Alan Kulwicki

Born: December 14, 1954
Greenfield, Wisconsin

Died: April 1, 1993 (aged 38)
Cause of death: Airplane crash near Blountville, Tennessee

Career Accomplishments:
1992 NASCAR Winston Cup Champion

Five career NASCAR Winston Cup victories

1986 NASCAR Winston Cup Rookie of the Year

Five career American Speed Association victories

Two-time track champion at Slinger Speedway and Wisconsin International Raceway

When an independent spirit goes against the grain and tries to do things their own way, they often receive resistance from the status quo. They face doubt, derision, and a lack of acceptance. The independents among us seek to break new ground and find new ways to achieve greatness, and struggle as they might, respect begins to grow. When success comes, the one-time naysayers become followers, warming to innovation, finally realizing what the independent knew all along: my way is the way forward.

For Greenfield, Wisconsin native Alan Kulwicki, this has always been the case. Ever since he began racing on the hotly contested short tracks of Wisconsin, Alan used his engineering degree from UW-Milwaukee to better understand the physics of racing. He worked with setups, shocks, and chassis geometry in ways never before seen in the pits of a race track. Trying to fund his race team, Alan learned early on that business and sponsor relationships were a critical to making his car go fast, a lesson he carried all the way through his career. By 1980, Alan had won two track championships at both Slinger and Kaukauna, and had become one of the drivers to beat in the world of Wisconsin short track racing.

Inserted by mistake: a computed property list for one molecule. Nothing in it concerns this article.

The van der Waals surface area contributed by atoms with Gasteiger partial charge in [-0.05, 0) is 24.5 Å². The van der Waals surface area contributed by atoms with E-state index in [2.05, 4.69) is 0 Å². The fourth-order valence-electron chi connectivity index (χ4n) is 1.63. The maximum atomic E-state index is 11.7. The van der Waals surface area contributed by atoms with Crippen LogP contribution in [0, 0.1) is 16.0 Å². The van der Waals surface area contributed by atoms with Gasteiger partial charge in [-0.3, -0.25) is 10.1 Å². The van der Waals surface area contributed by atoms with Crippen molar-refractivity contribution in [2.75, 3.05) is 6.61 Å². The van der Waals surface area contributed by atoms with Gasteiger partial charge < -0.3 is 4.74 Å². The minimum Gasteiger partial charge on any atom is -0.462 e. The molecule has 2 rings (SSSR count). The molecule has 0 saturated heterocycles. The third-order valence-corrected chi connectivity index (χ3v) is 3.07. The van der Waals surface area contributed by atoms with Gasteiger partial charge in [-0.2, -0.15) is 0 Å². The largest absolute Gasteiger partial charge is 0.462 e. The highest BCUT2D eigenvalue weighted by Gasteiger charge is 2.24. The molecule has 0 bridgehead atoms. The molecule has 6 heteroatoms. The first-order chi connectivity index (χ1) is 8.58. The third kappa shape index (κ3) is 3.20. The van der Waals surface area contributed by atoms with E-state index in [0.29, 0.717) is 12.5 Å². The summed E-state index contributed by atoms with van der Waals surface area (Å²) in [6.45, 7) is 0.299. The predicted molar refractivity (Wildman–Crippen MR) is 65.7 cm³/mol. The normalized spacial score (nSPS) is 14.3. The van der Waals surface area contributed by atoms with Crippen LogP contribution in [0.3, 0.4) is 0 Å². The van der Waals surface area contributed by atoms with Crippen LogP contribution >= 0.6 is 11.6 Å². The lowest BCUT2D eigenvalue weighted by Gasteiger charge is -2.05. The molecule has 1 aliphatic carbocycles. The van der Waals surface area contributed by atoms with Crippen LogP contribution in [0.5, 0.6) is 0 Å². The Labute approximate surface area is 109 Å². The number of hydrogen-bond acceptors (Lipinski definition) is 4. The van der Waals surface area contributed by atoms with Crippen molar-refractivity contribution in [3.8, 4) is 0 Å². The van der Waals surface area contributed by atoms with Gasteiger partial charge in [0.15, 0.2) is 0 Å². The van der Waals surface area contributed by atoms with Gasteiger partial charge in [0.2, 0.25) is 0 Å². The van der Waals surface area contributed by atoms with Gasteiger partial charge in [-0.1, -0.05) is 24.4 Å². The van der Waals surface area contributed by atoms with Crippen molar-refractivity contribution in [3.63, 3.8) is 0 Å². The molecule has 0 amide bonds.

After experiencing success locally, Alan began to travel throughout the United States and Canada with the American Speed Association, the continent’s premier short track stock car racing series. He finished second in the ASA point standings in 1982 and 1985 and won five races, including the coveted Miller 200 in 1983. Never one to linger in one series too long, Alan began to look south, and developed a plan to tackle his challenge: NASCAR. Selling all of his short track equipment, Alan loaded up his truck and trailer and headed to North Carolina in 1985. He ran a handful of races that first year with limited success, but he laid the groundwork for a successful rookie campaign in 1986. Winning the Rookie-of-the-Year with his own team proved to Alan that even with limited resources, his drive, devotion, and talent could take him very far in NASCAR.